The DFCs were awarded to an MC-130J Commando II crew, call-sign ARSON 69, for their actions over a 16-hour mission on Jan. 28, 2017. The crew’s operation included responding to a critical MV-22 Osprey mishap, assisting a casualty evacuation of nine service members, and enabling the recovery of critical intelligence materials, an AFSOC official told Air Force Times.
The official would not specify which MV-22 Osprey mishap the airmen responded to, due to operational security concerns. However, the date and length of the mission matches up with an ill-fated raid in Yemen two years ago.
The raid on Jan. 29, 2017, against an al-Qaida compound, resulted in the death of one Navy SEAL and the loss of an MV-22 Osprey. Pentagon officials said they recovered a trove of intelligence documents from the raid and killed 14 alleged militants.
At the time of the mission, the six airmen were assigned to the 67th Special Operations Squadron at Royal Air Force Mildenhall, England, the AFSOC official said. They flew from England to the area of operations.
“They were on a mission coming out of Mildenhall," Capt. Angelica Epperson, an AFSOC spokeswoman, told Air Force Times. “They were on a specific mission … a presidentially directed mission. They left Mildenhall in order to go to that AOR to take care of this.”
In a statement announcing the awards, AFSOC said the airmen were supporting Operation Inherent Resolve — the U.S.-led coalition to defeat the Islamic State of Iraq and Syria. Epperson would not say which country the MC-130J crew flew to or where they landed.
However, the SEAL killed in the Jan. 29 Yemen raid is officially listed as killed during U.S. Central Command operations, not Inherent Resolve.
Epperson did confirm that the MC-130J crew brought 27 individuals to an austere, “likely unpaved” airfield and refueled 25 aircraft at a forward air refueling point.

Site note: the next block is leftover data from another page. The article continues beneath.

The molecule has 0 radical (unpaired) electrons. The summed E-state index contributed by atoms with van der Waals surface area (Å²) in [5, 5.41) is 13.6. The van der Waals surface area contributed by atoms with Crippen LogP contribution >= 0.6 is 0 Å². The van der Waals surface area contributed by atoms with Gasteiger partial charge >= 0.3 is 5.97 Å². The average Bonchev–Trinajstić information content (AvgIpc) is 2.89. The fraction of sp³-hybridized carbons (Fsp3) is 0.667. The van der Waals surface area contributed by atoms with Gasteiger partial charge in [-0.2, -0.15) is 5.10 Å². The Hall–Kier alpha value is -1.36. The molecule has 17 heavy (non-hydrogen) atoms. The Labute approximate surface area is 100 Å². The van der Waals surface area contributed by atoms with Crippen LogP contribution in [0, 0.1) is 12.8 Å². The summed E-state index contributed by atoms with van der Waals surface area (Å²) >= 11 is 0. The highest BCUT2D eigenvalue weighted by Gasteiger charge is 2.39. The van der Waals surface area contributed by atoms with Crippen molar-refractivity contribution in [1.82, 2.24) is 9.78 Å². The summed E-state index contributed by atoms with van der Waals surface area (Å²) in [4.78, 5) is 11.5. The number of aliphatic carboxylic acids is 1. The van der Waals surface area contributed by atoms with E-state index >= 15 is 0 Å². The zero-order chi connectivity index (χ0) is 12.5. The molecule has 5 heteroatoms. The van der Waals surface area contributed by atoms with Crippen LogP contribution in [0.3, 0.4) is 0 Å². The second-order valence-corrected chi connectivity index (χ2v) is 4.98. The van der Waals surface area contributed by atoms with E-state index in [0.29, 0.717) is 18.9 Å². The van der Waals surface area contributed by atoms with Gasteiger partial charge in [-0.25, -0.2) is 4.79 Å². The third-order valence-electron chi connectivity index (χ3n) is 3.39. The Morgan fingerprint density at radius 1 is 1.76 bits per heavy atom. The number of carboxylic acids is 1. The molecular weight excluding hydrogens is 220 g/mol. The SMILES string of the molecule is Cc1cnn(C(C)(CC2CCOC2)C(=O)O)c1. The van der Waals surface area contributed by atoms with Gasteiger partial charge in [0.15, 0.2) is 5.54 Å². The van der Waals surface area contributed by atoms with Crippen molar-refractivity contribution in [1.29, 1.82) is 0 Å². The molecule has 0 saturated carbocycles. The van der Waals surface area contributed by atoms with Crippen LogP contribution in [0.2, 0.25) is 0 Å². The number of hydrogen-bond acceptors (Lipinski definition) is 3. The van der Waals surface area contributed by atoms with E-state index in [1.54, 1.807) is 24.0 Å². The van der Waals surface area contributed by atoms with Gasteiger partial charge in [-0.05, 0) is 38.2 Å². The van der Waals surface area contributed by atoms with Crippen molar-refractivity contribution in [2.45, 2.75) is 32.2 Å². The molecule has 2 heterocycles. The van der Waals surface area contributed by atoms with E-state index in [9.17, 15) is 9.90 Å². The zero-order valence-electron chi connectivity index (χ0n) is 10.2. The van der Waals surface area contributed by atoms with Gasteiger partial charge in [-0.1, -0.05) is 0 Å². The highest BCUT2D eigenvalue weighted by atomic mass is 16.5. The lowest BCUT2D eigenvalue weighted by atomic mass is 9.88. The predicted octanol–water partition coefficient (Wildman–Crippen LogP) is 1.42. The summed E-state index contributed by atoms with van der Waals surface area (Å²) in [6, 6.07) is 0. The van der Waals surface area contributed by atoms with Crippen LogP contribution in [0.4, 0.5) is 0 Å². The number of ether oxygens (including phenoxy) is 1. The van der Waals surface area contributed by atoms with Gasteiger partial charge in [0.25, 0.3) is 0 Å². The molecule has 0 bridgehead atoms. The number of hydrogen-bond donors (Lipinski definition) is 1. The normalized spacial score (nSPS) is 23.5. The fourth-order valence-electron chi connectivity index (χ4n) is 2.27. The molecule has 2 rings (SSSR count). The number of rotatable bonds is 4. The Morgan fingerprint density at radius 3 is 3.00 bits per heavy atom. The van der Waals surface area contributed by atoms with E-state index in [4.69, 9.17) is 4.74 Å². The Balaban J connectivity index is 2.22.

The 67th SOS, to which the MC-130J belonged, is part of the 352nd Special Operations Wing, which also includes the 321st Special Tactics Squadron — a collection of combat control and pararescue airmen who can establish long-range forward airfields.
“The entire time, they were under the threat of ground attack," Epperson said, adding that the crew flew into denied airspace amidst enemy artillery threats.
AFSOC said in its press release that the airmen also dealt with a damaged refueling hose during the operation in which they provided 64,000 pounds of fuel to other aircraft.
“I’m very proud of the tremendous accomplishments of this crew,” Lt. Gen. Brad Webb, commander of AFSOC, said during the ceremony. “Despite all the difficulties and despite all the chaos with the mission, they knew there was a way and they were going to find it.”
The mission involved multiple joint partners from all four services and went beyond the crew’s planned timelines, meaning it would have likely bridged the dates of Jan. 28 and Jan. 29.
“For 16 hours, in the face of multiple aircraft breaking down and deteriorating weather, in the face of constantly changing plans, ARSON 69’s tenacity, flexibility and determination made a difference,” Webb said.
The crew of ARSON 69 awarded in the ceremony included Maj. Ross Biechler, aircraft commander; Capt. Justin Nadal, aircraft co-pilot; Maj. Mary Spafford, combat systems officer; Tech. Sgt. Adam Phelan, evaluator load master; Tech. Sgt. Samuel Haydon, evaluator load master; and Staff Sgt. Christopher Jones, instructor load master.
“This is what I call the Air Commando standard,” said Webb. “When our joint partners work with us, this is what they should expect and this is what they get. They get humble determination, extreme competence, they get tenacity, grit and determination to get the job done; they will get air commandos exactly like these six.”